February 16, 2018


I've been asked several times about classes. A class of ships is a group of ships all built to the same set of blueprints, at least in theory. As with most naval matters, things are more complicated. In some cases, members of a class are essentially identical, while in others, they're totally different.

Iowa, New Jersey and Missouri as completed

As you'd probably expect, we'll start with the Iowas. All four ships were built to fairly similar plans. The biggest structural differences are Iowa's three-level conning tower, intended to house an admiral and his staff in battle,1 and the heavier armored bulkheads on the ends of the citadel in Wisconsin and Missouri. The most obvious external differences early on were in the bridgework. Iowa commissioned with an open bridge around the front of the conning tower, like the earlier battleships, while New Jersey entered service with a circular enclosed bridge wrapped around the front of the conning tower. Missouri and Wisconsin had a square bridge, which Iowa and New Jersey received during refits.2

The picture of Wisconsin I identified3

When reactivated for Vietnam, New Jersey received a distinctive structure high in the tower for ECM systems. This structure was reused in the 80s, while the other three ships all had very similar air-defense levels. The other differences are minor. There were often small differences in the antenna layout, and some of the fittings differed. I once was sent bow-on picture of one of the ships in the 80s, from an angle where no markings were visible. New Jersey was easily eliminated, due to the differences at the air defense level. I then took a careful look at the ventilators on the forecastle, and was able to eliminate Iowa because they added more in the later ships. I was then stumped for a while, but eventually realized4 that the very tip of the bow differed slightly due to the way they'd removed the Oerlikons, and nailed it down as Wisconsin. On a slightly less geeky level, when watching the movie Battleship5 I noticed that the ladders to the 05 level on Missouri were backwards relative to those on Iowa.

USS George H W Bush, the last unit of the Nimitz class

To answer the question more generally, some classes are nearly identical, while others are totally different from each other, depending on how they were constructed. Some of the mass-produced escorts of WWII were essentially built on an assembly line, and thus were practically identical. The Nimitz class, on the other hand, saw significant modifications for each unit, to the point that it's almost 10 distinct single-ship classes. This is reasonably common in classes built over a period of time, as improvements are made. Depending on the scale of these improvements, the resulting groups are often called subclasses or flights. And different yards just fit ships out slightly differently. In terms of fine details, it's normal for there to be enough difference among members of a class of battleships to be able to tell them apart in photos.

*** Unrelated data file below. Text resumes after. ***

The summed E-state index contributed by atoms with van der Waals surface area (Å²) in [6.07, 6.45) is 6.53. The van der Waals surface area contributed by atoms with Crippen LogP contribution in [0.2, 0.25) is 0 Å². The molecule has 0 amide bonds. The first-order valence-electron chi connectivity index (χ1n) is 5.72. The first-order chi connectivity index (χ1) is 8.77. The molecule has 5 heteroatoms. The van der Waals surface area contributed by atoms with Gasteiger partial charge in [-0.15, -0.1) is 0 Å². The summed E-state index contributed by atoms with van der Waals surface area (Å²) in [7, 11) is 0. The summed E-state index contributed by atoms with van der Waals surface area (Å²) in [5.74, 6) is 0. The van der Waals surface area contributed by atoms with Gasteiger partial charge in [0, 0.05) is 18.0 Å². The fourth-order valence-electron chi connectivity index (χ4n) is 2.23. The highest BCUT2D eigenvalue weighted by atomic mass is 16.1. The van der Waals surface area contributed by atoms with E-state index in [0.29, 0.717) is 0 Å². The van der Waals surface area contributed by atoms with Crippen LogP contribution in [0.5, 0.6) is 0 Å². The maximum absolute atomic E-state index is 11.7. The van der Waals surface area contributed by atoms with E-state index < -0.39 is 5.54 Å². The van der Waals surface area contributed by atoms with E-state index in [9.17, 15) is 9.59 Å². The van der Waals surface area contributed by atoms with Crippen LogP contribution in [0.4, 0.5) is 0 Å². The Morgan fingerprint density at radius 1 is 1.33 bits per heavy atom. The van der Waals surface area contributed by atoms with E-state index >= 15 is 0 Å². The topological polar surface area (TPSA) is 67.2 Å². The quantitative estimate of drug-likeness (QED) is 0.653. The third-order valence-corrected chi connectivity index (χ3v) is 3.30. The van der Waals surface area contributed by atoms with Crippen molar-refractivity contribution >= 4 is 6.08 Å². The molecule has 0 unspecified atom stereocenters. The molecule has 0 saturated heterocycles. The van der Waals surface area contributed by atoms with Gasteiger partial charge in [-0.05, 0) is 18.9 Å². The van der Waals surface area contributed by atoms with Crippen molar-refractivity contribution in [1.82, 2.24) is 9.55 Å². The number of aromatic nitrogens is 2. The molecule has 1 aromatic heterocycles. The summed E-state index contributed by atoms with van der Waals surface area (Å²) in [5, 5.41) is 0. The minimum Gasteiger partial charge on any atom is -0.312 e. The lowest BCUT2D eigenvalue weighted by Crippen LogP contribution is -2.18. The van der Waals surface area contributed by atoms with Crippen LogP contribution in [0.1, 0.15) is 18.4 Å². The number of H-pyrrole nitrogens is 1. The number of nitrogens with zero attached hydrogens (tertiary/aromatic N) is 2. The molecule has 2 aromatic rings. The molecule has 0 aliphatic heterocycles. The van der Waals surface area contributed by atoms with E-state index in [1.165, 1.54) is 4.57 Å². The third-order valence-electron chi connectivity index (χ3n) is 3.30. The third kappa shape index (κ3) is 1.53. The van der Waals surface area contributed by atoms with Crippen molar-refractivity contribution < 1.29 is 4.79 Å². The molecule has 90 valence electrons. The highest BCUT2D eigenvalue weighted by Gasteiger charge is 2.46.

Three different versions of the Gearing class destroyer: Original, FRAM I, FRAM II6

The situation gets more complicated when refits enter the picture. Even leaving aside cases in which a ship is converted to do something totally different from its original purpose, variations in equipment build up as ships pass through the yards.

There's not a simple answer to questions of this type, unfortunately, but hopefully everyone is now confused on a higher level than they were.

1 This also made it impossible to mount a quad Bofors on top of Turret II, as the other ships were fitted with, and Iowa got 3 20mm Oerlikons there instead. Putting the Bofors there is a very common mistake in models of the ship, including the one in the Iowa state capitol.

2 A few more changes would have come to the last two members of the class, had they been competed, such as an improved TDS and more extensive use of welding.

3 Thanks to Jeff Wreidt for the image.

4 Actually, read in Dubious & Ghastly (Dulin & Garzke).

5 Which is horribly inaccurate, but also has its moments. I wish we could have done that with Iowa.

6 The FRAMs (Fleet Rehabilitation and Modernization) were refits to give greater anti-submarine capability in the 50s and 60s.


  1. February 18, 2018Lapsed Pacifist said...

    How did "Destroyers" and "Cruisers" become distinct classes, and how did they get their respective names?

  2. February 18, 2018bean said...

    They started off as very distinct classes. Cruisers are the descendants of the sailing frigates, intended for long, unaccompanied cruises (hence the name). Destroyers developed around 1900 from the torpedo boat destroyer, intended to hunt torpedo boats and protect the battle line. They later took over as the main torpedo craft. As recently as WWII, they were very different. Destroyers were about 2,000 tons, cruisers 10,000. They've only merged recently.

  3. February 19, 2018quaelegit said...

    Cruisers are the descendants of the sailing frigates, intended for long, unaccompanied cruises (hence the name).

    Cool! Thanks for explaining the name "cruisers", I've been wondering about that (and probably some others I can't remember right now...)

    (I also see why "cruiser" is one of the naval words that frequently gets used for spaceships in stories..)

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